The New Testament never uses the word “ordain” (in the modern, technical sense) in connection with a Christian leader who is installed to an office.[5] Thus, it is often misleading to use the term “ordain” in our modern context if one has in mind the biblical concept of publicly appointing or installing someone to an office. Today, the word “ordain” carries with it the idea that special grace is transferred through the act of laying on of hands. Unlike the Episcopal tradition which claims that the authority of the office comes from the bishop passed to the appointee by the laying on of the hands, the authority of the office comes from God who calls and gifts men to lead his church (Acts 20:28; 1 Cor 12:28; Eph 4:11). The New Testament does not teach that those chosen to lead the church are “ordained” to a sacred, priestly office. It also does not teach that only so-called “ordained” clergymen possess the right to preach, baptize, conduct the Lord’s Supper, or pronounce a benediction.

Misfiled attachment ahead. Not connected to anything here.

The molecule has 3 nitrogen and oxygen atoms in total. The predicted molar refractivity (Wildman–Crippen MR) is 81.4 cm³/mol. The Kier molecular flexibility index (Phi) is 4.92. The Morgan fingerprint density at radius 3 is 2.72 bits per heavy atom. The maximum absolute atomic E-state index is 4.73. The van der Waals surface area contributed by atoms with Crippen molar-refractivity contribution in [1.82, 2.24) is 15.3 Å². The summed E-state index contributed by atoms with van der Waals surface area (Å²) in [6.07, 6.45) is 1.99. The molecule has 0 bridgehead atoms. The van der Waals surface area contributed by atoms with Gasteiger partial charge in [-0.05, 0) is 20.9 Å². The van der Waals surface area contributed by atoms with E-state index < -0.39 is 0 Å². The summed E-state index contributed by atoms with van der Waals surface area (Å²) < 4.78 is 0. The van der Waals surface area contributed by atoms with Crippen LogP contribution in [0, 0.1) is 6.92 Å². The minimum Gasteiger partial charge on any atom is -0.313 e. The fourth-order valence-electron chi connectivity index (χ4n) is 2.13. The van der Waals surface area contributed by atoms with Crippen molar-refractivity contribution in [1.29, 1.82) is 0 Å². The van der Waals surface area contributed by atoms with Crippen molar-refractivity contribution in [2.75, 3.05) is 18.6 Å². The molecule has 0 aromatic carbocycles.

It is the church’s duty to recognize those whom God has set apart for this important duty. Grudem comments, “If one is convinced that the local church should select elders, then it would seem appropriate that the church that elected that elder—not an external bishop—should be the group to confer the outward recognition at election by installing the person in office or ordaining the pastor.”[6] Strauch warns against understanding the appointment of elders in light of the Old Testament priesthood:

Elders and deacons are not appointed to a special priestly office or holy clerical order. Instead, they are assuming offices of leadership or service among God’s people. We should be careful not to sacralize these positions more than the writers of Scripture do. The New Testament never shrouds the installation of elders in mystery or sacred ritual. There is no holy rite to perform or special ceremony to observe. Appointment to eldership is not a holy sacrament. Appointment confers no special grace or empowerment, nor does one become a priest, cleric, or holy man at the moment of installation.[7]